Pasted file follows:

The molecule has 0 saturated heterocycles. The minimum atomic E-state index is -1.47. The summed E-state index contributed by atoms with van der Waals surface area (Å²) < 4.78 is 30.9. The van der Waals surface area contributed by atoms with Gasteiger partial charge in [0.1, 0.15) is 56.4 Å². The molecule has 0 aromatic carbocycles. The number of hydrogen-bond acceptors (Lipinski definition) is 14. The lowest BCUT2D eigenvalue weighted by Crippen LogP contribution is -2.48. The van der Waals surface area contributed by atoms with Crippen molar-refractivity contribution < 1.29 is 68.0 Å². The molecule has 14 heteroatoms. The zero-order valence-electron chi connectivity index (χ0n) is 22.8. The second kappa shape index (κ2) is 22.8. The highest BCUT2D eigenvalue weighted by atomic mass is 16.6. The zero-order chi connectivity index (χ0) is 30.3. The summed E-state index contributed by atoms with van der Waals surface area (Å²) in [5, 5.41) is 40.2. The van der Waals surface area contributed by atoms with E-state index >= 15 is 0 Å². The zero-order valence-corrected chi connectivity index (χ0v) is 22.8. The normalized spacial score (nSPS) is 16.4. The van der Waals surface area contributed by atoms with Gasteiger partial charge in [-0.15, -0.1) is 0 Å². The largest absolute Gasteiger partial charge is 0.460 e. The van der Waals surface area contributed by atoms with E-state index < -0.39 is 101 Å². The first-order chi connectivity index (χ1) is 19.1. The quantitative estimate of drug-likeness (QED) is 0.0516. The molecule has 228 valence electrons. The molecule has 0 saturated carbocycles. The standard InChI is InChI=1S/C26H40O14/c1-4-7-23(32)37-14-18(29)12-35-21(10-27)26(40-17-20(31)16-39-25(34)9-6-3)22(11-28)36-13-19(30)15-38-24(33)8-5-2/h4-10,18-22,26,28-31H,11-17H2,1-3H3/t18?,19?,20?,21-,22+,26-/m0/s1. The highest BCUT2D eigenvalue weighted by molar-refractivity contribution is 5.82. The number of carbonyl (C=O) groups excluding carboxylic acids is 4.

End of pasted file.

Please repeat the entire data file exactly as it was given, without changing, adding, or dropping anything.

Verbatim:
The molecule has 0 saturated heterocycles. The minimum atomic E-state index is -1.47. The summed E-state index contributed by atoms with van der Waals surface area (Å²) < 4.78 is 30.9. The van der Waals surface area contributed by atoms with Gasteiger partial charge in [0.1, 0.15) is 56.4 Å². The molecule has 0 aromatic carbocycles. The number of hydrogen-bond acceptors (Lipinski definition) is 14. The lowest BCUT2D eigenvalue weighted by Crippen LogP contribution is -2.48. The van der Waals surface area contributed by atoms with Crippen molar-refractivity contribution < 1.29 is 68.0 Å². The molecule has 14 heteroatoms. The zero-order valence-electron chi connectivity index (χ0n) is 22.8. The second kappa shape index (κ2) is 22.8. The highest BCUT2D eigenvalue weighted by atomic mass is 16.6. The zero-order chi connectivity index (χ0) is 30.3. The summed E-state index contributed by atoms with van der Waals surface area (Å²) in [5, 5.41) is 40.2. The van der Waals surface area contributed by atoms with E-state index >= 15 is 0 Å². The zero-order valence-corrected chi connectivity index (χ0v) is 22.8. The normalized spacial score (nSPS) is 16.4. The van der Waals surface area contributed by atoms with Gasteiger partial charge in [-0.15, -0.1) is 0 Å². The largest absolute Gasteiger partial charge is 0.460 e. The van der Waals surface area contributed by atoms with E-state index < -0.39 is 101 Å². The first-order chi connectivity index (χ1) is 19.1. The quantitative estimate of drug-likeness (QED) is 0.0516. The molecule has 228 valence electrons. The molecule has 0 saturated carbocycles. The standard InChI is InChI=1S/C26H40O14/c1-4-7-23(32)37-14-18(29)12-35-21(10-27)26(40-17-20(31)16-39-25(34)9-6-3)22(11-28)36-13-19(30)15-38-24(33)8-5-2/h4-10,18-22,26,28-31H,11-17H2,1-3H3/t18?,19?,20?,21-,22+,26-/m0/s1. The highest BCUT2D eigenvalue weighted by molar-refractivity contribution is 5.82. The number of carbonyl (C=O) groups excluding carboxylic acids is 4.